Conservative Treatment


There is general agreement amongst hip surgeons that a trial of non-operative treatment should be undertaken, by any athlete with hip related pain, for a period of at least 3 months before surgical intervention should be considered.

Initially, a period of rest and activity modification, with medication (anti-inflammatory) should be advised. Avoidance of simple day-to-day aggravating factors such as squatting, stooping, crossing the legs, getting in and out of a car, rapid twisting and turning, sitting slouched forward, etc., may be helpful. As the initial pain begins to settle, more specific physical therapy guidelines can be introduced.

There is no evidence to support specific physical therapy treatments but it is considered important to avoid extremes of hip range of motion and attempting to improve passive movements of the hip by stretching may be counter-productive. Emphasis should be placed rather, on addressing muscle tightness (Ilio-psoas, hamstrings, rectus femoris) and weakness (core stability and posture, and optimise the alignment and functional mobility of the joint.

Steroid injections

In some cases, athletes’ pain associated with specific twisting/turning movements, starting/stopping, squatting etc. may become so intense that players are given unnecessary steroid injections in an attempt to mask the pain.

We believe that giving steroid injections into the hip in young athletes with hip impingement is inappropriate and completely counter-productive. While it will temporarily mask symptoms and permit players to feel less pain during sports, in the long term it will permit the continued and potentially accelerated damage to the cartilage of the joint as an athlete continues playing high intensity sports.

Surgical Treatment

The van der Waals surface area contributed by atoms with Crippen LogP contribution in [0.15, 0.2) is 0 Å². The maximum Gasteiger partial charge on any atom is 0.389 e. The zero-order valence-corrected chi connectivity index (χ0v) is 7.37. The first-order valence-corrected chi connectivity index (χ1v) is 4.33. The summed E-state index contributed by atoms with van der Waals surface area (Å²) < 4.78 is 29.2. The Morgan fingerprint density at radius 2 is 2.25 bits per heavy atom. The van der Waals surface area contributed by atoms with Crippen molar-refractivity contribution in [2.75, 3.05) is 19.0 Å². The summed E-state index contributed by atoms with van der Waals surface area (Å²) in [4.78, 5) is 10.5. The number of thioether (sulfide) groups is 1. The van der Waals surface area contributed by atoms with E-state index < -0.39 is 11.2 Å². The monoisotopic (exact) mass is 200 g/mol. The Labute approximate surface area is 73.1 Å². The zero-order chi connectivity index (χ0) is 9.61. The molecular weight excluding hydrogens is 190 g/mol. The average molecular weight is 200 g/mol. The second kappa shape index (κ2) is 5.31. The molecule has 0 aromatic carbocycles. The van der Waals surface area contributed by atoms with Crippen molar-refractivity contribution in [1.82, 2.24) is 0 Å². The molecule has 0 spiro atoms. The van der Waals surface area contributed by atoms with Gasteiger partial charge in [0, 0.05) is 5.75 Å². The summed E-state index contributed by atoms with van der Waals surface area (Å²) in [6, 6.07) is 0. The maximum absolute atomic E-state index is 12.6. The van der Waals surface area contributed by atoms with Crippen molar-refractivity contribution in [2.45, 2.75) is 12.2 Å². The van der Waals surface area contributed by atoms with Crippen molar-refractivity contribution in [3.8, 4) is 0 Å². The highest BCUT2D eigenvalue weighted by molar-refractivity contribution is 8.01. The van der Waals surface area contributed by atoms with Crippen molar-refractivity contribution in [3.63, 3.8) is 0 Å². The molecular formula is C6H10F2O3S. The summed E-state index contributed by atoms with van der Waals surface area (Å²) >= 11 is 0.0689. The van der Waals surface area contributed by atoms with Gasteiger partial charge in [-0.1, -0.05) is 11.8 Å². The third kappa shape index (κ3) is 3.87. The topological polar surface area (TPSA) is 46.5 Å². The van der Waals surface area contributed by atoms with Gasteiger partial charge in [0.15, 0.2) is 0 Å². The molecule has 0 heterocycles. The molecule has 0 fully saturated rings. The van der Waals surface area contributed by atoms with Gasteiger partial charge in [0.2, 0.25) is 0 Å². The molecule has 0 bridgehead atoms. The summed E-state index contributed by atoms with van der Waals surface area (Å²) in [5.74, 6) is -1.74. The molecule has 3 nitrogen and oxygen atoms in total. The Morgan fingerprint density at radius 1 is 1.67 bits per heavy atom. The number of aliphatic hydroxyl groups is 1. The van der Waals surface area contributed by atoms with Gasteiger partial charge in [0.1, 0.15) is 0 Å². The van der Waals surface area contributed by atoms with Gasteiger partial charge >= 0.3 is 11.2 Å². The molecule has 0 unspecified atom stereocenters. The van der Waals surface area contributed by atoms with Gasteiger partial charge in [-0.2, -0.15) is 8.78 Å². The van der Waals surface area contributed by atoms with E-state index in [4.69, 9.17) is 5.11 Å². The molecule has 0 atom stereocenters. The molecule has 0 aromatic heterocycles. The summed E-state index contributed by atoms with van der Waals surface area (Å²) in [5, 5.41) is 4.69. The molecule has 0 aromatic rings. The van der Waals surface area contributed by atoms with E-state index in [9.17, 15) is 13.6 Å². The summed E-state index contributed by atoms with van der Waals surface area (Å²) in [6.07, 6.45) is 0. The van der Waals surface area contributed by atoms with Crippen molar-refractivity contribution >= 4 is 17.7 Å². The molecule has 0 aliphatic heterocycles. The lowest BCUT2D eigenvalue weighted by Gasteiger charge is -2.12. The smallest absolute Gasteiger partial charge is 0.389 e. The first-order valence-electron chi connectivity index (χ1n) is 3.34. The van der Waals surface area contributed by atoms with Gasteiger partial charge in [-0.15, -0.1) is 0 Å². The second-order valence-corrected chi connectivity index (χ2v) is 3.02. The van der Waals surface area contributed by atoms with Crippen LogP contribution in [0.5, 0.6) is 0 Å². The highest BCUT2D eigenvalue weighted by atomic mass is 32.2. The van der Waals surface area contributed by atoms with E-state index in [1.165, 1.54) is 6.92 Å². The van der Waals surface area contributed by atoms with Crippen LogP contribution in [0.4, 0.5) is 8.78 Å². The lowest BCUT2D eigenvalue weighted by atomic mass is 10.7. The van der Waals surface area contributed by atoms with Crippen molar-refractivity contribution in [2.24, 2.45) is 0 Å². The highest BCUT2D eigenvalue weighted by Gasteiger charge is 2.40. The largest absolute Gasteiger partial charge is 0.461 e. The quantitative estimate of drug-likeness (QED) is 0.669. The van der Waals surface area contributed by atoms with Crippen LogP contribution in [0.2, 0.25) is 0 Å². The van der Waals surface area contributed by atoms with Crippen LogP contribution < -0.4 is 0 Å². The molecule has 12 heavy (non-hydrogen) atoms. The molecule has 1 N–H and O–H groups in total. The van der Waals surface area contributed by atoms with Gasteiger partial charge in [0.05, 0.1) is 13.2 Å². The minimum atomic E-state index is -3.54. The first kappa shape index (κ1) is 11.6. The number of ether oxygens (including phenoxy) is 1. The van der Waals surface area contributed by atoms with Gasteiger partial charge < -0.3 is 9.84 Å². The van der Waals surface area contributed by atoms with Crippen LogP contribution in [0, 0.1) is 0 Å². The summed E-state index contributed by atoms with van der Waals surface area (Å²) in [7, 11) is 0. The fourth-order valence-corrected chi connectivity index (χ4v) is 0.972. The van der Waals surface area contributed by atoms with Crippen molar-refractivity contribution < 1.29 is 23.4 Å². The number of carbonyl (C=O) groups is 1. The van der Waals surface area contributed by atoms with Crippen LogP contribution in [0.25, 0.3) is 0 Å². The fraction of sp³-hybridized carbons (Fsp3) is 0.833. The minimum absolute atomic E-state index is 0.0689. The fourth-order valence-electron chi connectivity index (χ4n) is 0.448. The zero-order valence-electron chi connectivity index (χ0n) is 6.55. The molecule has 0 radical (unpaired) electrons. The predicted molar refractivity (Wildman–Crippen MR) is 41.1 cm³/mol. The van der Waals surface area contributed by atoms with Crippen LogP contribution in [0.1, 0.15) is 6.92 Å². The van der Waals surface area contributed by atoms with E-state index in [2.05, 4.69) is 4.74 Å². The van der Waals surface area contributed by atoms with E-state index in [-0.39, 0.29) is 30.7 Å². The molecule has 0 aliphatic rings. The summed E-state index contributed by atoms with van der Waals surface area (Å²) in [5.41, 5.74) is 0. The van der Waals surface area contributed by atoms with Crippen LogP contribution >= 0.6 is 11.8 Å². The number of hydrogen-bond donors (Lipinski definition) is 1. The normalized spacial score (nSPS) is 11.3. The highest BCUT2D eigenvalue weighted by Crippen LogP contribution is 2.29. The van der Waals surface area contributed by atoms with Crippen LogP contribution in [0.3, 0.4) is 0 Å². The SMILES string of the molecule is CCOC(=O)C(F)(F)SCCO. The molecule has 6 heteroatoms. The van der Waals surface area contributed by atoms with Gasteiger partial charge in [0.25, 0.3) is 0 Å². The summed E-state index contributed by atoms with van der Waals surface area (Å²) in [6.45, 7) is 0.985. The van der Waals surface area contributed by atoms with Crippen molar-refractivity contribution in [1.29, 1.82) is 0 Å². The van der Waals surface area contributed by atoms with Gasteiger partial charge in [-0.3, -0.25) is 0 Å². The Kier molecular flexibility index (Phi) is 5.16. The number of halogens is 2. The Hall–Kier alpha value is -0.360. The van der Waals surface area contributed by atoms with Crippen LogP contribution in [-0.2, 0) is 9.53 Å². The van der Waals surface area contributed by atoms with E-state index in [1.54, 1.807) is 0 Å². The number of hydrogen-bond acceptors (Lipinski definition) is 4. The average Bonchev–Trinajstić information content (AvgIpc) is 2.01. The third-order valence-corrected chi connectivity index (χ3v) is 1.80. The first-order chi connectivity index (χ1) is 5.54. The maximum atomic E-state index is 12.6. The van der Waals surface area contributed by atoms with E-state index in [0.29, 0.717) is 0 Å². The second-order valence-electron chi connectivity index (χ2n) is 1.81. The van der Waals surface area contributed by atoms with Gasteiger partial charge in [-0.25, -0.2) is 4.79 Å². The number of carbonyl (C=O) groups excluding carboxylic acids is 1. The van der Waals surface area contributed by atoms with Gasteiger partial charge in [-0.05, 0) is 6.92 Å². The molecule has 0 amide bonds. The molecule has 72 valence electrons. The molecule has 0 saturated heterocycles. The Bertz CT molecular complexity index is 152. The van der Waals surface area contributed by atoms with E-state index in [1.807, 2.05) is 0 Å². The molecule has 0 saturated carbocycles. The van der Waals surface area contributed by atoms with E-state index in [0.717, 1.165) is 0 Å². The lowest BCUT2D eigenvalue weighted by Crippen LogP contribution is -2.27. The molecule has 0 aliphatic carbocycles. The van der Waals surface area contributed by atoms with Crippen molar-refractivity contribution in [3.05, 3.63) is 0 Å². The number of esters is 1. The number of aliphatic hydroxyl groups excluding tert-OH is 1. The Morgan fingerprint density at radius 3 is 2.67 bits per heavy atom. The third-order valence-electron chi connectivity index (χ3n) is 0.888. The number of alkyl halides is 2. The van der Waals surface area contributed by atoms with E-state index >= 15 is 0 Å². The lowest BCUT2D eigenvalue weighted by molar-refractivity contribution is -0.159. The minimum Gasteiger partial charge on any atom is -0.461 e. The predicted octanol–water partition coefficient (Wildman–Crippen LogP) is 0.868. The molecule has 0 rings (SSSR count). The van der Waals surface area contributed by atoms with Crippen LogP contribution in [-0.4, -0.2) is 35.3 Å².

There is an overwhelming body of evidence that demonstrates the successful results of keyhole surgery in the treatment of athletes with symptoms from hip impingement. Hundreds of good quality peer-reviewed research papers in the most respected sports and orthopaedic journals from around the world support the success of surgery.

In our clinic in Waterford, we have a 93% success rate in treating athletes and have performed over 1500 ‘sports hip repair’ surgeries in athletes from many sports (including GAA football, hurling, rugby, soccer, tennis, boxing, running, etc.) at every level (professional, international, national, inter-county and competitive).

In every case, there has been a failure of non-surgical treatment before making the decision to operate.

The benefits of surgery include:

  • Resolving the chronic pain and stiffness in and around the hip and groin
  • Players returning to GAA football and hurling symptom free
  • Removing the abnormal bony deformities which will cause irreversible damage to the hip joint leading to arthritis

Resection of CAM deformity


Resection of a Pincer Deformity

In order to access the joint and remove the bony deformities the capsule of the hip joint must be opened. This is an important stabilising structure of the hip joint and should always be repaired during surgery. The Hip and Groin Clinic is one of the few units in the world, which routinely performs capsular repair as part of this preservation surgery.

Capsule open

Capsule repaired